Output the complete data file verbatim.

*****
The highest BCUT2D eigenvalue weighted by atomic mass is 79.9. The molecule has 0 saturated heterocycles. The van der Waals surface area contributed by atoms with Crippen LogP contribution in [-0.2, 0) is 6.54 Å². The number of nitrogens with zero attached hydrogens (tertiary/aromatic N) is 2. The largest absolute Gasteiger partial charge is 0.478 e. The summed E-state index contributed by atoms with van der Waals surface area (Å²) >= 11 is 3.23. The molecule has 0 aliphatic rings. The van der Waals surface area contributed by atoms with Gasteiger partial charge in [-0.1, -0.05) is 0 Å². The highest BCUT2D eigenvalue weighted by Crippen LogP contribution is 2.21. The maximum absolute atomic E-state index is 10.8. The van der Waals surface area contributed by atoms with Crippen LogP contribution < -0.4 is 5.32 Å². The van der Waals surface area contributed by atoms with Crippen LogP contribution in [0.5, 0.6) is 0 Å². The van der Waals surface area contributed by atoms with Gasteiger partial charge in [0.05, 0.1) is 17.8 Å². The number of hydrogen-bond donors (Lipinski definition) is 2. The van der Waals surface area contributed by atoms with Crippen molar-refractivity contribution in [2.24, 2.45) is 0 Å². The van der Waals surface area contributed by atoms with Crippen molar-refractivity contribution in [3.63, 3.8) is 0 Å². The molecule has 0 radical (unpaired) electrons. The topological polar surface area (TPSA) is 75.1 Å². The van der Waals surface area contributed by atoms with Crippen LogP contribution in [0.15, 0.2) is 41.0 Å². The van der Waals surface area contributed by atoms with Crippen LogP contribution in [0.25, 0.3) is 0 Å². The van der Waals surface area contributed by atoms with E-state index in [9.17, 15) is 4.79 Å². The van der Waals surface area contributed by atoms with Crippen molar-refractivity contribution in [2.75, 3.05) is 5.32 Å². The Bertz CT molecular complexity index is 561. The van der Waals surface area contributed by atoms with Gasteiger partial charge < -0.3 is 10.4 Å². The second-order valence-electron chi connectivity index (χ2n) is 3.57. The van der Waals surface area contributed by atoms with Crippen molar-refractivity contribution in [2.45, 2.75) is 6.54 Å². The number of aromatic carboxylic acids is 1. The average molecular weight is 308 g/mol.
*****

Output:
The highest BCUT2D eigenvalue weighted by atomic mass is 79.9. The molecule has 0 saturated heterocycles. The van der Waals surface area contributed by atoms with Crippen LogP contribution in [-0.2, 0) is 6.54 Å². The number of nitrogens with zero attached hydrogens (tertiary/aromatic N) is 2. The largest absolute Gasteiger partial charge is 0.478 e. The summed E-state index contributed by atoms with van der Waals surface area (Å²) >= 11 is 3.23. The molecule has 0 aliphatic rings. The van der Waals surface area contributed by atoms with Gasteiger partial charge in [-0.1, -0.05) is 0 Å². The highest BCUT2D eigenvalue weighted by Crippen LogP contribution is 2.21. The maximum absolute atomic E-state index is 10.8. The van der Waals surface area contributed by atoms with Crippen LogP contribution < -0.4 is 5.32 Å². The van der Waals surface area contributed by atoms with Crippen LogP contribution in [0.5, 0.6) is 0 Å². The van der Waals surface area contributed by atoms with Gasteiger partial charge in [0.05, 0.1) is 17.8 Å². The number of hydrogen-bond donors (Lipinski definition) is 2. The van der Waals surface area contributed by atoms with Crippen molar-refractivity contribution in [2.24, 2.45) is 0 Å². The van der Waals surface area contributed by atoms with Crippen molar-refractivity contribution in [3.63, 3.8) is 0 Å². The molecule has 0 radical (unpaired) electrons. The topological polar surface area (TPSA) is 75.1 Å². The van der Waals surface area contributed by atoms with Crippen LogP contribution in [0.15, 0.2) is 41.0 Å². The van der Waals surface area contributed by atoms with Crippen LogP contribution in [0.25, 0.3) is 0 Å². The van der Waals surface area contributed by atoms with E-state index in [9.17, 15) is 4.79 Å². The van der Waals surface area contributed by atoms with Crippen molar-refractivity contribution in [2.75, 3.05) is 5.32 Å². The Bertz CT molecular complexity index is 561. The van der Waals surface area contributed by atoms with Gasteiger partial charge < -0.3 is 10.4 Å². The second-order valence-electron chi connectivity index (χ2n) is 3.57. The van der Waals surface area contributed by atoms with Crippen molar-refractivity contribution in [2.45, 2.75) is 6.54 Å². The number of aromatic carboxylic acids is 1. The average molecular weight is 308 g/mol.